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Crowned dens syndrome: a neurologist’s perspective


Crowned dens syndrome is an under-recognized entity that can mimic neurological disease, in particular meningitis or giant-cell arteritis. We present a 48-year-old woman presenting with an inflammatory meningitis-like syndrome with headache and neck stiffness. Lumbar puncture was normal and computed tomography (CT) of the atlantoaxial joint showed abnormal calcifications around the odontoid process, leading to a tentative diagnosis of crowned dens syndrome. In addition, signs of active inflammation in and around the dens were present on cervical MR imaging. Since CDS can mimic meningitis or giant-cell arteritis, neurologists should be aware of this entity. If CDS is suspected, the bone window on the head CT scan can lead to the diagnosis. On the other hand, asymptomatic periodontoid calcifications are common and should not preclude further investigations.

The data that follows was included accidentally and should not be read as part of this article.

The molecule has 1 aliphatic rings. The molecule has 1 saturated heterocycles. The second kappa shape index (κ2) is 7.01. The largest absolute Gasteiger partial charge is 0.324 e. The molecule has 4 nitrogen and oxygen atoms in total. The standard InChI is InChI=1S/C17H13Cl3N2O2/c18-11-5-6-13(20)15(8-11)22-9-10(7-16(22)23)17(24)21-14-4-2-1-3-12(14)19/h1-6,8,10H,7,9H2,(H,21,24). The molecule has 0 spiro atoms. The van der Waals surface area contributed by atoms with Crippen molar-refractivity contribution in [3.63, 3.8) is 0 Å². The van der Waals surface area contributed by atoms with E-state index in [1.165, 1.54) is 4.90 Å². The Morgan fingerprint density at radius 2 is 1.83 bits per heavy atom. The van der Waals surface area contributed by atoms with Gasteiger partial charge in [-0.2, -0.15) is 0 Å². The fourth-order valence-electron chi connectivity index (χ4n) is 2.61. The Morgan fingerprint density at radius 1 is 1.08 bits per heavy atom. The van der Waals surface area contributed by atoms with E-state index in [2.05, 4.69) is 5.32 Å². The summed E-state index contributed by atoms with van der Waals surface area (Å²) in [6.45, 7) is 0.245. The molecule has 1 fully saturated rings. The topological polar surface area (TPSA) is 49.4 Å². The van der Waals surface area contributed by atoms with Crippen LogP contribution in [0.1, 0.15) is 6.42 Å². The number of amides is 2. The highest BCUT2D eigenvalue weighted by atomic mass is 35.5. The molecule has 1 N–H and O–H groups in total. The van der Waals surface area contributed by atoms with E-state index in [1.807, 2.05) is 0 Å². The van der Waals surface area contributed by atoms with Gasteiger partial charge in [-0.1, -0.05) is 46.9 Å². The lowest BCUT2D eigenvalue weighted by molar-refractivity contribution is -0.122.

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We would like to thank radiologists Philip Van Hover M.D. and Ignace Boelaert M.D. for providing (their advice on) the radiological images.

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Correspondence to Lauranne Scheldeman.

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Scheldeman, L., Van Hoydonck, M., Vanheste, R. et al. Crowned dens syndrome: a neurologist’s perspective. Acta Neurol Belg 119, 561–565 (2019).

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  • Crowned dens syndrome
  • Meningitis
  • Giant-cell arteritis
  • Calcium deposition disease
  • Periodontoid calcification